ME SACO UN OJO, in conspiracy with Tour de Garde, is proud to present FUIL NA SEANCHOILLE’s highly anticipated second album, The Crossing.
Formed in 2008, FUIL NA SEANCHOILLE is a black metal entity hailing from Ireland, helmed by mainman Satyrign, whose experience in the international hardcore-punk underground is incredibly prolific. Two demos resulted those first two years, which would later be released together on vinyl by ME SACO UN OJO in 2012. Completely DIY, FUIL NA SEANCHOILLE’s first two demos were remarkably developed, evincing a psychedelic bestiality that ravaged the body and bent the mind in equal measure. In 2011 came the band’s debut album, Hunger, first released on cassette by Tour de Garde and then on vinyl by ME SACO UN OJO. Expanding on the demos’ firm & filthy foundation, here Satyrign explored a unique “complex simplicity,” entrancing the listener with a strangely alluring sort of grime.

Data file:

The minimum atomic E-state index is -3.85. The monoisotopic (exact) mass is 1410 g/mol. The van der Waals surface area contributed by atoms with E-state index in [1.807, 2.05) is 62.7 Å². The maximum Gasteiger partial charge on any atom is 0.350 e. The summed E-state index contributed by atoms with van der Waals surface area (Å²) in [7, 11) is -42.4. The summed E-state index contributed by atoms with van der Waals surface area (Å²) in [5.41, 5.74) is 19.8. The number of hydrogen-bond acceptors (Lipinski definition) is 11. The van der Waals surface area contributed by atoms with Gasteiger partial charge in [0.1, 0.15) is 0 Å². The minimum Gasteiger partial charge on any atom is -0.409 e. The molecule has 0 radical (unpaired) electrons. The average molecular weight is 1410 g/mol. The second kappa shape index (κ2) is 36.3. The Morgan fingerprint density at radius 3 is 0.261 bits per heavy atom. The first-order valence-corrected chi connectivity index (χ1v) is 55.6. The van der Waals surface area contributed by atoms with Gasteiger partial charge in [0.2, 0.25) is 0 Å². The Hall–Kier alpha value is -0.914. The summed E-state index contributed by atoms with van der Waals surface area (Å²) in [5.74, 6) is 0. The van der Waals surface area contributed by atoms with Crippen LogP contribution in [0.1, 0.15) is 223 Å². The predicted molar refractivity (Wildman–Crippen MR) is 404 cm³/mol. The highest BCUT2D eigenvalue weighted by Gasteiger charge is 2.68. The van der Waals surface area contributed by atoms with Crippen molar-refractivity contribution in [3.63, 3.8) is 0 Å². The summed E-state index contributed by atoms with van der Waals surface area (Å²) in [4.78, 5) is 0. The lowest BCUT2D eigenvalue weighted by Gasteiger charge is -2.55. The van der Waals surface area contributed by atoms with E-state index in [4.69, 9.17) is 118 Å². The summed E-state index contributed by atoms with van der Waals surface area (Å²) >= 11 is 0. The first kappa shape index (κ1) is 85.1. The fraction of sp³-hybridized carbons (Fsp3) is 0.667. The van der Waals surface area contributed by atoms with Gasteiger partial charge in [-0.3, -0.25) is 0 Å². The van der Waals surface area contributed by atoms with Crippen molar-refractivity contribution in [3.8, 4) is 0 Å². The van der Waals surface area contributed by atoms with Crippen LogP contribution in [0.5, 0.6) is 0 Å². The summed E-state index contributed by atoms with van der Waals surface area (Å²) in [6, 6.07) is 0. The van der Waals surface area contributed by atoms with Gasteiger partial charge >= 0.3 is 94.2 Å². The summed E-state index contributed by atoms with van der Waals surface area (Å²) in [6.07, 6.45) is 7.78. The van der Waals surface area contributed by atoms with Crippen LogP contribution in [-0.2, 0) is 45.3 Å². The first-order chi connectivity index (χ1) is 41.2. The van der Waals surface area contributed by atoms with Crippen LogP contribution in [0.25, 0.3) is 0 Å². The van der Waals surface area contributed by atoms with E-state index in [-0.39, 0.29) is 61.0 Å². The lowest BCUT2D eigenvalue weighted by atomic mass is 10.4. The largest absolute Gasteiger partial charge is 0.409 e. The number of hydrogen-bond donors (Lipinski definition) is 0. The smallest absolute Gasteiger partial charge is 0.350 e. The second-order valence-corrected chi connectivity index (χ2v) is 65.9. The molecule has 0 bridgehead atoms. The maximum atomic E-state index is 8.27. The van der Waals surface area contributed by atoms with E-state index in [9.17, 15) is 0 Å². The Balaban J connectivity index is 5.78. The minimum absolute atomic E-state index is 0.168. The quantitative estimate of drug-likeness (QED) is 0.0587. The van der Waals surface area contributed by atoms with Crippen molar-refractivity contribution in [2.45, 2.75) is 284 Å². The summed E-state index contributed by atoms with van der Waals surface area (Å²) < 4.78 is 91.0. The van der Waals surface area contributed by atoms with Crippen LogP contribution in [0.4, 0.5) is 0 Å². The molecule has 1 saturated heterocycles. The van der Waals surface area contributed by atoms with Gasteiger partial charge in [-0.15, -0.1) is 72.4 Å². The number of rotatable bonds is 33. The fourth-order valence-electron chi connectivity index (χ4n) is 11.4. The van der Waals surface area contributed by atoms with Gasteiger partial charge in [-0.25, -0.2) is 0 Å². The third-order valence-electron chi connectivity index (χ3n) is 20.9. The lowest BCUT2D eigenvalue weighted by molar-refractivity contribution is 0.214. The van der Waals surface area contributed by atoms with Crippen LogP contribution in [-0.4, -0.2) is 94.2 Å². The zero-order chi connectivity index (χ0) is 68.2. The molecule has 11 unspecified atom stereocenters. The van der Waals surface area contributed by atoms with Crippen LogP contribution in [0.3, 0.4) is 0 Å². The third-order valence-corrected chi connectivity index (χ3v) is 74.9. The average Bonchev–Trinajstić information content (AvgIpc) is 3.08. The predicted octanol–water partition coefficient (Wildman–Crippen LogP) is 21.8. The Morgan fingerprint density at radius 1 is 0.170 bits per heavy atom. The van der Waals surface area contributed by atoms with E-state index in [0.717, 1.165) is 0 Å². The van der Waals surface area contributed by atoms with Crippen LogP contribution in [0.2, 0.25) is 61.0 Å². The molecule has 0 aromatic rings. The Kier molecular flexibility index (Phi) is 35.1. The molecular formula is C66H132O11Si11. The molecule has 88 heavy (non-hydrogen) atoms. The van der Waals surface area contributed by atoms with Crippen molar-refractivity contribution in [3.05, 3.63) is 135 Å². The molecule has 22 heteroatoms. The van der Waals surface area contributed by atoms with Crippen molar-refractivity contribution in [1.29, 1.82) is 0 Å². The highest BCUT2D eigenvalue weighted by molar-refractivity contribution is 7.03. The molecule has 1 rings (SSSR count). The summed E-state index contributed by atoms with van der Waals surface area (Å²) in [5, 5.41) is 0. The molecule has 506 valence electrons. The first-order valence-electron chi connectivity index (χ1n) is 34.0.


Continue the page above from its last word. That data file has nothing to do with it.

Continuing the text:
Alas, those dualities have reached an apotheosis with FUIL NA SEANCHOILLE’s long-awaited second album, The Crossing. Horror and beauty, the beast vs. transcendent man, strident minimalism colliding with labyrinthine layering: The Crossing is indeed an ambitious work, comprised of a single 29-minute composition formed over an eight year period, crafted to induce maximum out-of-body/out-of-mind exploration. Black metal is undoubtedly the framework for FUIL NA SEANCHOILLE still, yet the manner in which Satyrign here wields it is incredibly idiosyncratic, to say the least. Lapping waves upon a distant forlorn shore, The Crossing begins with a plaintive female voice singing a funereal lament in Gaelic (to wit: the band’s moniker means “Blood of the Old Forest” in same), and a tense placidity is heightened as the record plays on, until sparkling shimmers of chorused guitar and gurgling bass explode into a torrent of emotion. From there, the catharsis continues to build, on and on and on, infinitely so yet circumscribing the listener’s headspace, dwarfing that listener when contemplating the enormity of this experience. Still, like any journey at some point, a kindling of hope lingers…or does it?